“As parents, it’s our responsibility to have these discussions and mould our children into decent humans.”

Being a parent has been particularly challenging the past few months. Alongside all of the worry, demands and pressures of a global pandemic, some of us have also been battling another systemic virus. Racism.

As part of my daily exercise during lockdown, I decided to take up running. I have been working my way through Couch to 5K with my 9 year old daughter. It has been one of the best things I’ve done in a long time.

  1. I think I like running and
  2. Most importantly, it’s given us a new mother and daughter a hobby to do.

Running and bunny counting around Preston Park means plenty of opportunities for one on one chats. And one of the main things she’s wanted to talk about is racism, something she has heart-achingly experienced already.

Now, I feel relatively well equipped to talk about racism. Whether from the perspective of personal experience or academia, I generally feel quite confident having conversations in this arena. However, talking to a child, even more so your own child, the conversation becomes so much more complex. I find myself choosing my words very carefully, watching her reactions intently whilst needing to empower her every step of the way.

This made me think. If I, a self proclaimed ‘pro’ in this arena, find it difficult having these conversations with her child then how are others doing? Other children, parents, teachers? Normally, this global conversation around the social construct of race, systemic racism and personal experiences would spill out into playgrounds, classrooms and assemblies. Would those conversations empower or diminish her?

Thankfully, my daughter was at home with us. We talked, hugged, read, wrote stories, and talked some more. She and her siblings had a safe space to explore how this felt for them. We’ve talked about the peaceful protests in Centre Square and Albert Park. We’ve followed Zara’s brave curbside protests. We’ve seen Black Lives Matter posters in windows where we live. We’ve started to hear ‘Anti-Racist’ being used as opposed to ‘not racist’. We’ve watched people from all backgrounds take a stand, shout loud and commit to changing things.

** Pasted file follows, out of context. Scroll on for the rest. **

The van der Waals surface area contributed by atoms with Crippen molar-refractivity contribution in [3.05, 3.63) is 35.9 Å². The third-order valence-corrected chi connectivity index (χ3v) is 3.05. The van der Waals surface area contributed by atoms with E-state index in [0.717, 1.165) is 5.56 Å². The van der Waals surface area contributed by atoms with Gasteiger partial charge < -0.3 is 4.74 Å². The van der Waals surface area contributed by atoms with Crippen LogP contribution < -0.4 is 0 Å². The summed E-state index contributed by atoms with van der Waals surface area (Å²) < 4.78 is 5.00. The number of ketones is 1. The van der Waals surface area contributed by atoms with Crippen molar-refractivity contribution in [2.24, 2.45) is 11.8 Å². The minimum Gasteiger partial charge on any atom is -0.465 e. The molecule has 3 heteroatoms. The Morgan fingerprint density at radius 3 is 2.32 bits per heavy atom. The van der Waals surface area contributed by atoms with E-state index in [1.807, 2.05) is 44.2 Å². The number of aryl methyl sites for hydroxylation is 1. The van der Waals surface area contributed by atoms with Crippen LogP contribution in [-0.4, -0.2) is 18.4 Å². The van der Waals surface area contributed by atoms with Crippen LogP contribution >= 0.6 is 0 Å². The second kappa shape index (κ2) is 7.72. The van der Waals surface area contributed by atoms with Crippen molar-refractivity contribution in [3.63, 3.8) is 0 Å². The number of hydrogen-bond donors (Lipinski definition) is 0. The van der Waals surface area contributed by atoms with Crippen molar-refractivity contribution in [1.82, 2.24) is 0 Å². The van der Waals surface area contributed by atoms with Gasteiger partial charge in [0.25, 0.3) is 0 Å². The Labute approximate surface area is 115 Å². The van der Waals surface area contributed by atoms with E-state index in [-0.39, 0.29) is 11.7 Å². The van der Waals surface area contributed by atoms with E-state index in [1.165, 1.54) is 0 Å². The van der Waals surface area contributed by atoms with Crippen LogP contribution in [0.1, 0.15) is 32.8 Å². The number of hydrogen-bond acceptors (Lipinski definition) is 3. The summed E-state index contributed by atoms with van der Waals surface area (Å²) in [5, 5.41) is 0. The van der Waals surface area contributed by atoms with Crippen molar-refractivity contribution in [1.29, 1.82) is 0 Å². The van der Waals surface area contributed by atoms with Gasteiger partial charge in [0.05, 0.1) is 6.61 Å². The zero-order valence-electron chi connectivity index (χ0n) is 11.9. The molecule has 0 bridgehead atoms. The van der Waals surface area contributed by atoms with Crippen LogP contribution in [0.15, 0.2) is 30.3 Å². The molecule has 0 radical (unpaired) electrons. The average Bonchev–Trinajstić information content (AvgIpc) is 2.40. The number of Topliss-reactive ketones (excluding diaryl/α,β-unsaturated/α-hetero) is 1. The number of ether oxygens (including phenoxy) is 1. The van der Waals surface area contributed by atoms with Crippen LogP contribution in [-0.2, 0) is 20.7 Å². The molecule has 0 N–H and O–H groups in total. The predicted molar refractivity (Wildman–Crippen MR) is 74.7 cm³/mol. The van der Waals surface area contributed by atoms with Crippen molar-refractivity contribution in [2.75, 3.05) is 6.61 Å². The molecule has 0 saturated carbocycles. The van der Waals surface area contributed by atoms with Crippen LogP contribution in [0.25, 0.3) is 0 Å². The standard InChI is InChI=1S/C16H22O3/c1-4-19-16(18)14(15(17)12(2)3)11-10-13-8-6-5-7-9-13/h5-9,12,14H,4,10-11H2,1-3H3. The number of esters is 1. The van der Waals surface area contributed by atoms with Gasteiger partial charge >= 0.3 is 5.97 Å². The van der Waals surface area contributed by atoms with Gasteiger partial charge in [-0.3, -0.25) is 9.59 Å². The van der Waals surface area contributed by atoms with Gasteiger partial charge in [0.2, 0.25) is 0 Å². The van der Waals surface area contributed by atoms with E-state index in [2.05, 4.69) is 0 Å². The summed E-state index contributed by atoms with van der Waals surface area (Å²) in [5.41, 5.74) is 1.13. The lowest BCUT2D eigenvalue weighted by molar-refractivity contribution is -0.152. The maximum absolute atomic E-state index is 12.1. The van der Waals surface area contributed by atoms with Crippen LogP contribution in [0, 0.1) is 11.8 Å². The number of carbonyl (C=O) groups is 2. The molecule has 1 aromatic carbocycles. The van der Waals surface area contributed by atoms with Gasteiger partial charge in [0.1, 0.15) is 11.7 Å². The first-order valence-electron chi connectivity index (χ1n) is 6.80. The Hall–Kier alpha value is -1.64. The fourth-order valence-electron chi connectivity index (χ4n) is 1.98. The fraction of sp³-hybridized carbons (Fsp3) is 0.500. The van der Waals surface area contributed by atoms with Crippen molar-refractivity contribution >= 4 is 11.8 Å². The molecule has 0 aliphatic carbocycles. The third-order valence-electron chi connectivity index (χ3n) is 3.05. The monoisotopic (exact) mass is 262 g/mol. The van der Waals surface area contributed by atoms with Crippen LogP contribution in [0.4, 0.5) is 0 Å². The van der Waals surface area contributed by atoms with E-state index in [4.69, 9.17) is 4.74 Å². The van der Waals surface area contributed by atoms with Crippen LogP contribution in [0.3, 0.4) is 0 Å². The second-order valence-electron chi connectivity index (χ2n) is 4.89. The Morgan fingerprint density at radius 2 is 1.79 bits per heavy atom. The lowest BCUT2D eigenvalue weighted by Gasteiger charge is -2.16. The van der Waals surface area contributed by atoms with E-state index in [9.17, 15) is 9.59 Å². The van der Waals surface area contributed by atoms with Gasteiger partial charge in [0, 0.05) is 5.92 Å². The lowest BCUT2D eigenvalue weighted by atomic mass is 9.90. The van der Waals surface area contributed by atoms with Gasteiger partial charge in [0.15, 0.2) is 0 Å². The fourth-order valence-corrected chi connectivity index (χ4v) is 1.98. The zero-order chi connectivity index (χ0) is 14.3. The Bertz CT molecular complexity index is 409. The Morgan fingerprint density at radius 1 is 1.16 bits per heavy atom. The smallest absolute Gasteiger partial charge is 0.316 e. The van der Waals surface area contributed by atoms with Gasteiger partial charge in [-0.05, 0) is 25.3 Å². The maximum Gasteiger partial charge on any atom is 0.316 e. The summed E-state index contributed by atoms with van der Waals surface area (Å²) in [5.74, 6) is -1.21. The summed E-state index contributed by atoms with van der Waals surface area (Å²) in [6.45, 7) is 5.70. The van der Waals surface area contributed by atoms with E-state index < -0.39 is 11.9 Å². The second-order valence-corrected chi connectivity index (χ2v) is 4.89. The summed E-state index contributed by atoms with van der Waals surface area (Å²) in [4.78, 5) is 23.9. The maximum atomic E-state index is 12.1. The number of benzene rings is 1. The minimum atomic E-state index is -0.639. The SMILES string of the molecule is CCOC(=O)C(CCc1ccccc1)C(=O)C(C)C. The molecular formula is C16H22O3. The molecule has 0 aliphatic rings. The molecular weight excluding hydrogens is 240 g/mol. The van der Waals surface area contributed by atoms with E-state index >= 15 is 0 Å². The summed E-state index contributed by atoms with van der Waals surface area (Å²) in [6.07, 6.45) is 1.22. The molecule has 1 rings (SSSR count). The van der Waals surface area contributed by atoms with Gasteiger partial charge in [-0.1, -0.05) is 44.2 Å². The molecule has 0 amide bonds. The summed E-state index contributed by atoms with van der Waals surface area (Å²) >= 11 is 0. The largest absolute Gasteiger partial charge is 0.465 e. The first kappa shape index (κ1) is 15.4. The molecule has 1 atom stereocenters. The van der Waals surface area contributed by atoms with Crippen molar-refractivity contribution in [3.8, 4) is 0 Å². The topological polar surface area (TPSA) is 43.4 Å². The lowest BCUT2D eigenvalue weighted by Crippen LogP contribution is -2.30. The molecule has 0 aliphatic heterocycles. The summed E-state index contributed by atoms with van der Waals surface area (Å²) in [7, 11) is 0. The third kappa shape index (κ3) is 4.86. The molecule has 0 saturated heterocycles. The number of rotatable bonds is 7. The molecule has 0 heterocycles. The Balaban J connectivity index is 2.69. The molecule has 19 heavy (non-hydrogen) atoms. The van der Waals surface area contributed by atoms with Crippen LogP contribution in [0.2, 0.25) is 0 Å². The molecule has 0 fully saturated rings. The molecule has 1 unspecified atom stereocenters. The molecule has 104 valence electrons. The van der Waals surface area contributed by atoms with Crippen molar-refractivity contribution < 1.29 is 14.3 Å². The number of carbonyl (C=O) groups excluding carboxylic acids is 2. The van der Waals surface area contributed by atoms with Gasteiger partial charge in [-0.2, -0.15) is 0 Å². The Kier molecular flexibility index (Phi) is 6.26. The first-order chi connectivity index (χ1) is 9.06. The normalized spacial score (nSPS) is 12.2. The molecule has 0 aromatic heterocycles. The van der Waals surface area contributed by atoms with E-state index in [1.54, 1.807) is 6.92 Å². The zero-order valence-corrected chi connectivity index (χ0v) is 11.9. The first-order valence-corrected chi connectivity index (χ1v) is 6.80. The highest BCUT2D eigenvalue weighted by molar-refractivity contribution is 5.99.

Many people have asked about how to discuss recent events with their children. As parents, it’s our responsibility to have these discussions and mould our children into decent humans. There is a lot of anti-racism work to be done in Teesside. I shared a fab document on Twitter by Yoopies, jam-packed with resources, activities and tips for families to empower children and work towards racial equality. In October, during Black History Month, Stockton-based organisation Cultures CIC host a huge celebration of African Culture – Taste of Africa. This is now in its 15th year and is such a relevant, uplifting, energised way to bring communities together. With Black History Month fast approaching, I hope that there’s a wider effort to celebrate the contributions, history and stories of African and Caribbean people in Teesside.

Racism won’t disappear overnight, but hopefully our children are watching a sterling effort to challenge and eradicate it.

Twitter: @georginachinaka

Further reading
https://www.itv.com/news/tyne-tees/2020-06-05/teesside-teenager-starts-black-lives-matter-protest-o n-her-street-following-george-floyd-death